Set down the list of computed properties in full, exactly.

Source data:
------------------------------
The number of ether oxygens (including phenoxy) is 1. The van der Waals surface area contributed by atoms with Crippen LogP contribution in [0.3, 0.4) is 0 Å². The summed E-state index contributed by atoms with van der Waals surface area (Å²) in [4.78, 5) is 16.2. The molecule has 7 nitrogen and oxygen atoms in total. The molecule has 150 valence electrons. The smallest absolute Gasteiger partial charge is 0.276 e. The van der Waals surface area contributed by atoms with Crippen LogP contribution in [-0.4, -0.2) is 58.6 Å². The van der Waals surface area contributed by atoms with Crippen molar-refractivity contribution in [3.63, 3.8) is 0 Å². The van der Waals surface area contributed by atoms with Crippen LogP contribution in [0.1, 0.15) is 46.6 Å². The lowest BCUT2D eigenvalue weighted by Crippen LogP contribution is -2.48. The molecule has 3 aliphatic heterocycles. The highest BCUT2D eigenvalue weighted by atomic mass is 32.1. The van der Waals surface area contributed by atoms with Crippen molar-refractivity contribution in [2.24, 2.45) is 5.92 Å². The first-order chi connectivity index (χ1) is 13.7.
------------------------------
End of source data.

The number of ether oxygens (including phenoxy) is 1. The van der Waals surface area contributed by atoms with Crippen LogP contribution in [0.3, 0.4) is 0 Å². The summed E-state index contributed by atoms with van der Waals surface area (Å²) in [4.78, 5) is 16.2. The molecule has 7 nitrogen and oxygen atoms in total. The molecule has 150 valence electrons. The smallest absolute Gasteiger partial charge is 0.276 e. The van der Waals surface area contributed by atoms with Crippen LogP contribution in [-0.4, -0.2) is 58.6 Å². The van der Waals surface area contributed by atoms with Crippen molar-refractivity contribution in [3.63, 3.8) is 0 Å². The van der Waals surface area contributed by atoms with Crippen LogP contribution in [0.1, 0.15) is 46.6 Å². The lowest BCUT2D eigenvalue weighted by Crippen LogP contribution is -2.48. The molecule has 3 aliphatic heterocycles. The highest BCUT2D eigenvalue weighted by atomic mass is 32.1. The van der Waals surface area contributed by atoms with Crippen molar-refractivity contribution in [2.24, 2.45) is 5.92 Å². The first-order chi connectivity index (χ1) is 13.7.